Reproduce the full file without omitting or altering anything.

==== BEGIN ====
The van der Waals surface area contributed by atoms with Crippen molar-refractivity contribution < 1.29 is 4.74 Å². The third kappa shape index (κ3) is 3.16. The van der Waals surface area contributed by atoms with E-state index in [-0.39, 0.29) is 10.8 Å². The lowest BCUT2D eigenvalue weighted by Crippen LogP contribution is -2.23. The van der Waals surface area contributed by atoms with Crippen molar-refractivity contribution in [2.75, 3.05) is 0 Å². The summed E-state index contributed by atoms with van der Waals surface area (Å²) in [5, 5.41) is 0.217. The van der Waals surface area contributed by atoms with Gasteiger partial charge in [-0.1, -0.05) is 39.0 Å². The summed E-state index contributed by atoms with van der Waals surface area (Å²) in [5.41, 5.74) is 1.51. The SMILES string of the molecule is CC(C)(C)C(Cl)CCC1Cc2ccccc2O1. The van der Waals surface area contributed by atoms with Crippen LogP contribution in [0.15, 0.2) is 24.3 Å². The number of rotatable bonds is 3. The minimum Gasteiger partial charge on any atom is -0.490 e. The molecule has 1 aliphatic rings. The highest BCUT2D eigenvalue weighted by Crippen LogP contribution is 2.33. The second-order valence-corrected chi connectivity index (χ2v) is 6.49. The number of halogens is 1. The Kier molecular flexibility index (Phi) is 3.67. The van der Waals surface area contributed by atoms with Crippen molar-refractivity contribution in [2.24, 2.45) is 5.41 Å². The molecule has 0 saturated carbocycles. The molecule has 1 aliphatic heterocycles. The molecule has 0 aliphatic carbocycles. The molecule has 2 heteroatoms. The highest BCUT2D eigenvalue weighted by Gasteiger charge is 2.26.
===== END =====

The van der Waals surface area contributed by atoms with Crippen molar-refractivity contribution < 1.29 is 4.74 Å². The third kappa shape index (κ3) is 3.16. The van der Waals surface area contributed by atoms with E-state index in [-0.39, 0.29) is 10.8 Å². The lowest BCUT2D eigenvalue weighted by Crippen LogP contribution is -2.23. The van der Waals surface area contributed by atoms with Crippen molar-refractivity contribution in [2.75, 3.05) is 0 Å². The summed E-state index contributed by atoms with van der Waals surface area (Å²) in [5, 5.41) is 0.217. The van der Waals surface area contributed by atoms with Gasteiger partial charge in [-0.1, -0.05) is 39.0 Å². The summed E-state index contributed by atoms with van der Waals surface area (Å²) in [5.41, 5.74) is 1.51. The SMILES string of the molecule is CC(C)(C)C(Cl)CCC1Cc2ccccc2O1. The van der Waals surface area contributed by atoms with Crippen LogP contribution in [0.15, 0.2) is 24.3 Å². The number of rotatable bonds is 3. The minimum Gasteiger partial charge on any atom is -0.490 e. The molecule has 1 aliphatic rings. The highest BCUT2D eigenvalue weighted by Crippen LogP contribution is 2.33. The second-order valence-corrected chi connectivity index (χ2v) is 6.49. The number of halogens is 1. The Kier molecular flexibility index (Phi) is 3.67. The van der Waals surface area contributed by atoms with Crippen molar-refractivity contribution in [2.24, 2.45) is 5.41 Å². The molecule has 0 saturated carbocycles. The molecule has 1 aliphatic heterocycles. The molecule has 0 aliphatic carbocycles. The molecule has 2 heteroatoms. The highest BCUT2D eigenvalue weighted by Gasteiger charge is 2.26.